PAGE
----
Trends
 
Meanwhile despite the worries about the GFC, the business of buying and selling diamond jewellery remains a priority for jewellers like Robert Musson, the owner of Musson Jewellers in Chatswood, NSW and the president of Diamond Guild Australia.
 
He says the current trends favoured by his customers are “multi-diamond pieces” and “small to medium-size diamond rings in the eternity and panel style”.
 
“In the current economic climate clients still have money, they are just deciding to be less ostentatious,” he explains. “No big diamonds – just lots equaling big carats. The price point is different and if done well it’s no longer about bling but about unique distinction.”
 
 “The world today is smaller than ever and the sensibility and uniqueness of Australian style is leading the market. Today’s luxury is inclusive luxury – it’s about wearing pieces that bring happiness to the wearer not just the admirer.
 
“The world keeps spinning – we marry, we celebrate, we endure and we continue to mark all these occasions with jewellery. What else stands the test of time like precious self adornment? The next 12 months will see the trinkets dwindle and the heirlooms shine.”
 
Nikhil Jogia, the managing director of Jogia Diamonds International, also believes that consumers are searching for the best (biggest, whitest, brightest) diamond they can buy.
 
“I don’t think trends have fundamentally changed from 10 years ago, however, consumers have a lot more choice due to the internet and the flood of imported jewellery being sold in stores.
 
“This has led to new styles of diamond jewellery being sold, especially complex designs that are imported from Asia.
 
“The rising popularity of the internet means that consumers are more educated,” he says.
 
“Therefore, sales people will have to sell based on verifiable facts, which leads to better quality products.
 
“The prime example of this is the rise in popularity of GIA certificates in Australia. Five years ago, they were fairly uncommon, but I think the internet has forced retailers to stock GIA certified diamonds, simply because GIA has an excellent reputation online.”
 
Gavin Pearce also believes the Australian consumer, like other consumers around the world, is becoming a very informed consumer “with any amount of information on diamonds available at their finger tips”.
 
“The underlying trend has been more and more knowledgeable consumers,” he says.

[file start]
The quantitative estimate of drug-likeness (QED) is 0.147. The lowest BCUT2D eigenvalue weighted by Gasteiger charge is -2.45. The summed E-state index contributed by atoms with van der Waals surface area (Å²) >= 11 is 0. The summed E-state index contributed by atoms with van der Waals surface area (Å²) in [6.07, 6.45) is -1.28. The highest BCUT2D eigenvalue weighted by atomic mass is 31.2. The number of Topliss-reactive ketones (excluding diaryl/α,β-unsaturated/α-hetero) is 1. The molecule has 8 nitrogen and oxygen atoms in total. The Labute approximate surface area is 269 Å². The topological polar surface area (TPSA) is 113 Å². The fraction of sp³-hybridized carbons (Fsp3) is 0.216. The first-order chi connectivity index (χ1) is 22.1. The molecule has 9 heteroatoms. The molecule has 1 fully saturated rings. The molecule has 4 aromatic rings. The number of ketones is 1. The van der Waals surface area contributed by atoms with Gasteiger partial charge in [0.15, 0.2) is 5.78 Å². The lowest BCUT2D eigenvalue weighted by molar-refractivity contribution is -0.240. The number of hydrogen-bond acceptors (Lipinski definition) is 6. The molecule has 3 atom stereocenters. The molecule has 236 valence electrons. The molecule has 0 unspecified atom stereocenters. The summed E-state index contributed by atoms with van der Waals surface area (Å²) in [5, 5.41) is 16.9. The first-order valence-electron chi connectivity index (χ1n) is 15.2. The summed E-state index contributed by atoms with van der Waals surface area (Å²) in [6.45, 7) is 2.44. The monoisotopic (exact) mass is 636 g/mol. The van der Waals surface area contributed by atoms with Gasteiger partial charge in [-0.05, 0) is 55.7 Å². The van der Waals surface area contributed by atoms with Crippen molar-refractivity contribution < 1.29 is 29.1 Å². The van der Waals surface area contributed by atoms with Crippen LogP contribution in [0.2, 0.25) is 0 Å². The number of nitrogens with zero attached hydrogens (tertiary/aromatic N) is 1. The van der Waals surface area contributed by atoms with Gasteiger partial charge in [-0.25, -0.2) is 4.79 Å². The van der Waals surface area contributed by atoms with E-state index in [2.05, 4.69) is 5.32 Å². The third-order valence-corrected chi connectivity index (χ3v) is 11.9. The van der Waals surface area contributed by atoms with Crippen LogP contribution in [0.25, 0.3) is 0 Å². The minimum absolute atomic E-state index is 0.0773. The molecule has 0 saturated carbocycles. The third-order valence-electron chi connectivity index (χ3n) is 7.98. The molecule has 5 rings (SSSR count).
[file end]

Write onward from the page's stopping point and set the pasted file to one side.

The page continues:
“Quite often the consumer is more informed than the people on the other side of the counter.”
 
Similarly Kanade says that consumers’ increasing knowledge is impacting on their jewellery purchasing decisions.
 
“People now travel more frequently and hence are exposed to different cultures and trends. They see something abroad and want the same.
 
“Traditional Australian jewellery used to be full of simple gold-centric designs but the demand for more progressive diamond jewellery is now extensively visible.
 
“Whereas centre stones used to be low set, we are now witnessing the high head mounts replicating the American trend. While the older generation still prefer bezel set stones the young are looking for more fashionable settings like micro-pavé and micro-prongs.”
 
 
Happy New Year
 
Kanade, like the other wholesalers Jewellery World spoke to, seems largely confident that this Christmas is looking bright for diamond and diamond jewellery wholesalers and retailers.
 
“The dark clouds of recession seem to be clearing, and retailers and wholesalers alike seem to be stocking up on product for the upcoming Christmas sales,” he says.
 
“The retailers will have no option but to put new merchandise in their windows or lose customers to competitors. (However), the conclusion of revival or not will be answered only once the books are tallied in January and sales figures are calculated.”
 
Finally, but certainly not least importantly, local jewellery retailers are not alone in their battle to win diamond sales in a time of global financial insecurity – on the international front key players in the diamond industry have joined forces to launch a generic marketing campaign for diamonds.
 
The De Beers Group, Rio Tinto Diamonds, BHP Billiton Diamonds, Alrosa and Harry Winston are five players who have formed the International Diamond Board “to create and sustain strong consumer demand for diamonds worldwide through effective category marketing”.
 
Announcing the formation of the Board in an official statement, Rio Tinto and BHP Billiton said that over the next 12 months, the Board will initiate “its first category public relations and communication program”.
 
“Among the Board’s immediate tasks, critical to its success, will be the securing of support from all parts of the diamond value chain.”
 
The formation of the Board has been enthusiastically welcomed by the World Federation of Diamond Bourses.
“Discussions about how to promote diamonds and diamond jewellery in the consumer markets, who needs to take the responsibility and who is to shoulder the financial burden have been ongoing in a variety of forums and platforms since De Beers announced it would no longer play the role of the industry’s custodian,” said WFDB President Avi Paz.
 
“The establishment of the IDB is a first, significant step toward the creation of a new entity that will be supported by all major players in the diamond mining, manufacturing and jewellery industry, and not just by a single rough diamond producer, as was the case until the beginning of this decade.”.

Although the funding arrangements for the IDB and its promotional campaigns are yet to be finalised, the move to reinforce, and hopefully raise even higher, the diamond’s position as a luxury item in a world filled with an increasing amount of luxury items should be welcomed by the whole industry.
 
After all it’s been a long time since the launch of De Beers ‘A diamond is forever’ campaign and a new international campaign repositioning the diamond in a fresh new light is bound to have a positive effect in increasing diamonds’ desirability and increasing sales – for wholesalers and retailers around the world.